Attention VAT fraudsters: You’re no match for analytics!

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Across the globe, governments are losing billions in revenues to organised VAT fraud. The most recent VAT Gap study published by the European Commission estimates that EU countries lost an estimated €168 billion in VAT revenues in 2013. That's equivalent to 15.2% of the total expected VAT revenue from the 26 member states. South American countries face an even higher VAT fraud rate, due to large underground economies.

How can you stay ahead of VAT fraudsters and reduce the tax gap?

How can you stay ahead of VAT fraudsters and reduce the tax gap?

VAT fraud drains vast sums of money from public coffers. It also makes fair competition difficult and leads to restric­tions on legitimate businesses.

If you're a public official, fighting VAT fraud should be high on your list of priorities.

Skeptics may say, “Tax agencies have actively fought VAT fraud for decades. What’s so different about it now?”

The answer? A lot. VAT evasion is changing. It's organized. It involves well-planned strategies. In many ways, the latest version of VAT fraud is like an elaborate chess game.

While most tax agencies understand the evolving VAT fraud schemes, until recently, they haven’t taken full advantage of the tools available to address it. Thus, they’ve been playing catch-up with fraudsters. Unlike traditional tax returns where agencies may have years to recover lost funds, most VAT fraud schemes are high velocity. They’re planned and executed quickly -- often, fraudsters can steal money and shutter the businesses before a tax agency even knows a crime has been committed.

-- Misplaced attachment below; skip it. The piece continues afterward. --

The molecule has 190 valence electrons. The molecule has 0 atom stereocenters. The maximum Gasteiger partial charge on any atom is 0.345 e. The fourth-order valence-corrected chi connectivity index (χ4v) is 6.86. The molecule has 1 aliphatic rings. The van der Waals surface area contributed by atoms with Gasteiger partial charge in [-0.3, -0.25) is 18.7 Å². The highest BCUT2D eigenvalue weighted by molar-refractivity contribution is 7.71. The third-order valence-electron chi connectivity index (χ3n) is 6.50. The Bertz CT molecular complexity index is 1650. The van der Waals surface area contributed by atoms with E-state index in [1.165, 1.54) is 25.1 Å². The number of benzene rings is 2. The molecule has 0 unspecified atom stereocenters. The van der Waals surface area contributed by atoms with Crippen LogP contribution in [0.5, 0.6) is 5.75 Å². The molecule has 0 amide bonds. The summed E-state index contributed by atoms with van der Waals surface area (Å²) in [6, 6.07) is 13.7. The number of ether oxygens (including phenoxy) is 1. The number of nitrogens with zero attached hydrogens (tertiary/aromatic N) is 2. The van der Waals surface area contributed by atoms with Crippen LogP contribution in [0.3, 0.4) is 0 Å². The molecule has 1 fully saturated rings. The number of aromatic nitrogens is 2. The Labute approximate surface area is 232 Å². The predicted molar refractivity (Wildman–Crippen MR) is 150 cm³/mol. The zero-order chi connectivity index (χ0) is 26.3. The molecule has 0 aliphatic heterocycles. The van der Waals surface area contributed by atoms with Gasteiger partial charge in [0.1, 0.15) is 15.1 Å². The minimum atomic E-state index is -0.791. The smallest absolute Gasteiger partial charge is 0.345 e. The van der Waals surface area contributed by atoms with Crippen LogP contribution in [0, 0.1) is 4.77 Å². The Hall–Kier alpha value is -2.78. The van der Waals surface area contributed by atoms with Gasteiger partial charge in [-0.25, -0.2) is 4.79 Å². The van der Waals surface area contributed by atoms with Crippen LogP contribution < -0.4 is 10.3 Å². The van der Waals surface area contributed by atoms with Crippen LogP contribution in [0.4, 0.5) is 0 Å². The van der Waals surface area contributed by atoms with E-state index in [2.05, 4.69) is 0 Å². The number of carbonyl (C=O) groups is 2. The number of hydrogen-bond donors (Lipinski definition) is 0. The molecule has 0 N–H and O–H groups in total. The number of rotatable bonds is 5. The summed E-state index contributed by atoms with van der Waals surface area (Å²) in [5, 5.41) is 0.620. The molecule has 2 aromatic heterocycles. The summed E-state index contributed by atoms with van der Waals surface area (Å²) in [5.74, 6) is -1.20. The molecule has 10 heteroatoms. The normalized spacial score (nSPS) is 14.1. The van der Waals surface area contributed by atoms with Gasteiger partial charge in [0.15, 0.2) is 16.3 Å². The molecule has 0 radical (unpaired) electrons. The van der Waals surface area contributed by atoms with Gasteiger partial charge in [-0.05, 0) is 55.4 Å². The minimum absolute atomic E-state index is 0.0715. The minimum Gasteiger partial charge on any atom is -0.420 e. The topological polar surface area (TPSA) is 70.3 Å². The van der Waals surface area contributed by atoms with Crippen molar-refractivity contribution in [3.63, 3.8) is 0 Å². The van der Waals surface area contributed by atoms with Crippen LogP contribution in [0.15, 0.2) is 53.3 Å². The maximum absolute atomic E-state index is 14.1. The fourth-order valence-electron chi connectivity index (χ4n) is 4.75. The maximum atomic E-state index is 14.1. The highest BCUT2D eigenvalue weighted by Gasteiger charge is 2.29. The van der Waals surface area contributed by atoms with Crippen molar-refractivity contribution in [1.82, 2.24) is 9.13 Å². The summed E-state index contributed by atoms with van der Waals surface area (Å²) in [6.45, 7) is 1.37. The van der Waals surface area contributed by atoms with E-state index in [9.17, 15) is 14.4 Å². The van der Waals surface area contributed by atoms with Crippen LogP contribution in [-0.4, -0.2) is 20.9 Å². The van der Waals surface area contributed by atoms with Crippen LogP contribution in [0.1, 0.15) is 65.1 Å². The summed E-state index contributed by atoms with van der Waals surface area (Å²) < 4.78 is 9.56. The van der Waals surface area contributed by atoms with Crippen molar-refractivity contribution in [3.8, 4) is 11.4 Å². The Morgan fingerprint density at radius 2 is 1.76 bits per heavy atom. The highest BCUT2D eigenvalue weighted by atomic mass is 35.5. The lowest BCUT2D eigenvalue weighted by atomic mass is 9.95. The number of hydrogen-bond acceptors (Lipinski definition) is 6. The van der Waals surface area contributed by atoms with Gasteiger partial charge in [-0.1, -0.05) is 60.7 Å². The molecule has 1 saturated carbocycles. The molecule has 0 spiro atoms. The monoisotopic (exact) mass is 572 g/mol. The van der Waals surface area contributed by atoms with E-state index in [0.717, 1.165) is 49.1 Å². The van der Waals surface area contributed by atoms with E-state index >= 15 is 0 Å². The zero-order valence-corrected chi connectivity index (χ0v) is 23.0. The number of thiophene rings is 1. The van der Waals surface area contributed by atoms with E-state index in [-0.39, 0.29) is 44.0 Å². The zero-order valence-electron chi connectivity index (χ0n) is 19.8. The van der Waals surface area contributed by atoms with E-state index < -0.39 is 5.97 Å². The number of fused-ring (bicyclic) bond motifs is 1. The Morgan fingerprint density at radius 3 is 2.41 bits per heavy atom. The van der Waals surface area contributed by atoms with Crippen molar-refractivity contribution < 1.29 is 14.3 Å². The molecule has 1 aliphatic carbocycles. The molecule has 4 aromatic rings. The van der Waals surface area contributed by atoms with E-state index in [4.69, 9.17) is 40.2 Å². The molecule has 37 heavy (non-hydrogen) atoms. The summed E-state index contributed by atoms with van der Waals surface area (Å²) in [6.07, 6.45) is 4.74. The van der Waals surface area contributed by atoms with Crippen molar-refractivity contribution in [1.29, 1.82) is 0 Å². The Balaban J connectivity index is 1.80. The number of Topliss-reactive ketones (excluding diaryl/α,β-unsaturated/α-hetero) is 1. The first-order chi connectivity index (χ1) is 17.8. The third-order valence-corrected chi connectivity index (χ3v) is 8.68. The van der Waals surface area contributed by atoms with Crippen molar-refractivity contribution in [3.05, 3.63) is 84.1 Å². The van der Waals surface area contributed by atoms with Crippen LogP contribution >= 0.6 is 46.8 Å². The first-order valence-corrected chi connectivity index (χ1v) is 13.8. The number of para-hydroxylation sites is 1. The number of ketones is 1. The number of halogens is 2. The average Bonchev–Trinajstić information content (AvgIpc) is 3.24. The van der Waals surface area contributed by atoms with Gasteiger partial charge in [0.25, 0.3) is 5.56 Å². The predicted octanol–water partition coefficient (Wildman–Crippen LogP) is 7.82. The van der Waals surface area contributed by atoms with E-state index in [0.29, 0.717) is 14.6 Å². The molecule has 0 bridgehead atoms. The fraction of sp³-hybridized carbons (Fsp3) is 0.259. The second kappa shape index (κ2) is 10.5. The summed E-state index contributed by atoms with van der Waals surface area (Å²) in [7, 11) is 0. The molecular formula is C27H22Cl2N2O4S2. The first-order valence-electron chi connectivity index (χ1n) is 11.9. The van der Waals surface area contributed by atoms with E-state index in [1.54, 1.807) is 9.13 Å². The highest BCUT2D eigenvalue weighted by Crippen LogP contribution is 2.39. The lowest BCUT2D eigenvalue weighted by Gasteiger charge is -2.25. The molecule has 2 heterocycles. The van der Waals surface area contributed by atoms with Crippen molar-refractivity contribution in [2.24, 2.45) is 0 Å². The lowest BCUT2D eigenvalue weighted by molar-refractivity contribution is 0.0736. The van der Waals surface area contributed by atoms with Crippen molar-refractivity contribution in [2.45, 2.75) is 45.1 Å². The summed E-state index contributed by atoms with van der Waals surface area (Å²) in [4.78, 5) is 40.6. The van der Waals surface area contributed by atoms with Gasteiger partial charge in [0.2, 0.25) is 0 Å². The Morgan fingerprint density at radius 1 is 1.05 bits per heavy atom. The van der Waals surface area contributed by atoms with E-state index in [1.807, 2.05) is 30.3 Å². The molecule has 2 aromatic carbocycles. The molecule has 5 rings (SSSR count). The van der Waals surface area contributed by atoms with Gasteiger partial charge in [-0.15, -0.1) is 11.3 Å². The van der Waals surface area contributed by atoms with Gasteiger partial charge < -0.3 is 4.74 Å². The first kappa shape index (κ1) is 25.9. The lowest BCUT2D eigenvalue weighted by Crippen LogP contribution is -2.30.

The complexity of VAT fraud is another challenge. Detecting such schemes requires the ability to uncover linkages among the various business entities involved. Uncovering fraudulent networks requires agencies to analyze millions of taxpayers, VAT returns and cross-border transactions.

Fraudsters are hidden within an intricate network, which may also contain legitimate, compliant taxpayers and transactions. As a result, finding the fraudsters – while leaving law-abiding taxpayers alone – is a daunting challenge.

Another complicating factor is that VAT fraud is often international, with VAT fraud rings operating across multiple countries. Tax agencies don’t typically share VAT data systematically. The most sophisticated fraudsters know this weakness well, and use it to their advantage.

So what can government leaders do to solve this problem?

  • Tax agencies can use analytics to perform risk analysis and anomaly detec­tion to quickly pinpoint suspicious cases.
  • Governments can use analytics to highlight unexpected changes in behavior, and new types of fraud patterns.
  • Then, they can couple their risk analysis with social network analysis to unveil hidden connections between firms involved in potentially fraudu­lent schemes.

Belgium is an early adopter of risk analysis and anomaly detection. The Ministry of Finance is using analytics to scour VAT declarations for signs of carousel fraud and phoenix corporations. The results are, to put it mildly, stunning.

Belgium is stopping nearly 1 billion euros every year in fraudulent VAT transactions. €1 billion!! The government estimates that it has reduced fraud losses by a jaw-dropping 98%.

In the chess game of VAT fraud, it’s checkmate for the fraudsters. To learn more about combating VAT carousels download this white paper: Increase Effectiveness in Combating VAT Carousels.

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About Author

Jerome Bryssinck

Jérôme leads the Fraud and Financial Crime (FFC) Government practice across EMEA and AP for SAS, managing the sales, presales and subject matter experts within the government sector. Jerome works with many large Government institutions across EMEA and AP, in creating solution roadmaps and appropriate risk strategies to combat fraud and financial crime in the public sector. Relevant tax related projects include the deployment of a fraud detection system for the Belgian Tax covering multiple domains (e.g.: VAT Carousel fraud, offshore fraud, profit shifting).

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